When someone talks about the extensive aquifer that supplies the High Plains, they usually think of the Ogallala, an aquifer that stretches from North Dakota to Texas. However, the deepest source of potentially useable groundwater in the High Plains is not the Ogallala, but the Dockum Aquifer.
“Right now, we have an ocean of water underneath us called the Dockum Aquifer,” said Rudy Ritz, Ed.D., an associate professor in the Department of Agricultural Education and Communications at Texas Tech University and a research partner with the Texas Alliance for Water Conservation.
The Dockum Aquifer lies directly underneath the Ogallala Aquifer, reaching depths of 314 feet to a staggering 1952 feet, about twice the height of the Empire State Building. This “minor” aquifer has the potential of being a major source of water for the High Plains. A setback for using the aquifer’s full potential is the water composition, with a large portion of the water so brackish it’s greater than sea water salinity levels.
Several factors go into play to determine the usability of a water source: salinity, hardness, radioactivity, location, and ease of withdrawal. Water drawn from the center of the Dockum is heavy with saline and uranium, making it unusable for agricultural and urban use. However, this water is great for mining, electricity generation, and water flooding, a practice used in the oil industry to extract oil up to the surface.
“Water flooding is where you have water injection wells spaced out around your oil wells,” said Kristofer Aasen, a drilling engineer at CrownQuest. “These water wells are injecting produced water into the production zone. In turn, displacing the oil that’s in the formation hopefully towards your oil producing well.”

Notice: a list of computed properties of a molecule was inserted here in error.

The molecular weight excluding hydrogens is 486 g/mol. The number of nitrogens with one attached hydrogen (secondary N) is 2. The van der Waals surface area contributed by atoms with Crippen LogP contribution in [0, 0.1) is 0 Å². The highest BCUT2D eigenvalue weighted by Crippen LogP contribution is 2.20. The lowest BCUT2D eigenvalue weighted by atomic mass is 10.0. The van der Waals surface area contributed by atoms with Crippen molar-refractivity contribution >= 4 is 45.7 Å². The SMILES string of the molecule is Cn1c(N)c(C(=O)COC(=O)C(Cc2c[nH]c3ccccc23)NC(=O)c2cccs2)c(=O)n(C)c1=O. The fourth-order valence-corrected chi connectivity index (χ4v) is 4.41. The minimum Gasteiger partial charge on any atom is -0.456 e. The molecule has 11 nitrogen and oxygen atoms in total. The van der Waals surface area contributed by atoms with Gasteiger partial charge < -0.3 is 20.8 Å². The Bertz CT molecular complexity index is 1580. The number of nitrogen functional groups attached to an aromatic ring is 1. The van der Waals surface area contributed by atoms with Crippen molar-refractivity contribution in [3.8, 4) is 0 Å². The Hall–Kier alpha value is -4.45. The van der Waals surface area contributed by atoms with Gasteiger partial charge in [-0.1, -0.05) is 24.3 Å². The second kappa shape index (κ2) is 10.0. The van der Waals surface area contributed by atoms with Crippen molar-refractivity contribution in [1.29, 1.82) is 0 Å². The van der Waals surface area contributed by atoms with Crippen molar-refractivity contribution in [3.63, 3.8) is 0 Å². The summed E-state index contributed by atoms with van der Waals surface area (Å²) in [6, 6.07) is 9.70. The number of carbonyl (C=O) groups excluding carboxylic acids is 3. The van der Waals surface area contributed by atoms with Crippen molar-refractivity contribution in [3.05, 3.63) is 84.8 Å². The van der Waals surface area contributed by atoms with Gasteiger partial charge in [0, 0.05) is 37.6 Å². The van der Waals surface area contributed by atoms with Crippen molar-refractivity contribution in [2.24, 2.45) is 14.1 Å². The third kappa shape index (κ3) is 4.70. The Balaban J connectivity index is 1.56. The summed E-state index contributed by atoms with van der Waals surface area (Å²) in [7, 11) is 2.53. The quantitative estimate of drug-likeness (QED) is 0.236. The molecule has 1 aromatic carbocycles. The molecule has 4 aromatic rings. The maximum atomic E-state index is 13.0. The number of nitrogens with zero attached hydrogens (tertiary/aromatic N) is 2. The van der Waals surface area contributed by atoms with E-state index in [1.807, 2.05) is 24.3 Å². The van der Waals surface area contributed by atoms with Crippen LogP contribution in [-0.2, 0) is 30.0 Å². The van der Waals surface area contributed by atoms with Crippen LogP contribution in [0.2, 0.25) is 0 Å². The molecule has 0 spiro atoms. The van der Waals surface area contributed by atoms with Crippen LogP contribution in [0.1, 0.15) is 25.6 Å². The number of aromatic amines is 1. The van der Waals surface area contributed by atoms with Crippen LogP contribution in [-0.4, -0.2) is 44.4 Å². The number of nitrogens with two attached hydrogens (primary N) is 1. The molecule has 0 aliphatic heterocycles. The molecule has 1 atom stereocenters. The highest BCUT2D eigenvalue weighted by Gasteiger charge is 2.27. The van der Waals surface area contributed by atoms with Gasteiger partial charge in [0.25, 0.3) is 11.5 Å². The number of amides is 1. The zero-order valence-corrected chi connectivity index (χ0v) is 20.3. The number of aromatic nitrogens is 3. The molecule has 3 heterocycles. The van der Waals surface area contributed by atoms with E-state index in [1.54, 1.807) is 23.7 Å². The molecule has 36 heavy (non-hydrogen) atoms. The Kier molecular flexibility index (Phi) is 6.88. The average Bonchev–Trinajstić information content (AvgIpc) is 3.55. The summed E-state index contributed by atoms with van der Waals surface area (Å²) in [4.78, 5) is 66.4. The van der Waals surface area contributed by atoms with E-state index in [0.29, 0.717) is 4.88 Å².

“It can resolve getting rid of produced water while also fully depleting the reservoir and giving you more oil if done correctly,” said Aasen, who earned a bachelor’s degree in petroleum engineering from Texas Tech.
Oil companies in the past used water from the Ogallala Aquifer for water flooding, but with the depleting levels, they have drilled into the Dockum, preserving the remaining amounts of the Ogallala water for irrigation and municipal use.
In the northern and eastern areas of the underground sea, researchers have found that the salinity and hardness levels of the water in the Dockum are diluted enough to use for crop and livestock production. Opening an additional water source in a region where every drop counts, there are 336 wells spread in over 40 counties.
The Dockum Aquifer could be an answer to the water scarcity issue plaguing the High Plains, but wells are expensive to drill, as they must go 1,500 feet or more below the surface to tap into the aquifer. Some counties are blending water from the Dockum with water pulled from the Ogallala, creating a blend suitable for both agricultural and urban use.
Ritz is optimistic that in the future, researchers and innovators can find a way to efficient way to use water from the Dockum for agricultural use.
“If we can figure out how to clean that water up and use it for agricultural production, we would be able to sustain and even improve what we’re doing, not just for production, but all these municipalities,” Ritz said. “If we could become innovative in our approach to providing water, there’s a lot of water out there.”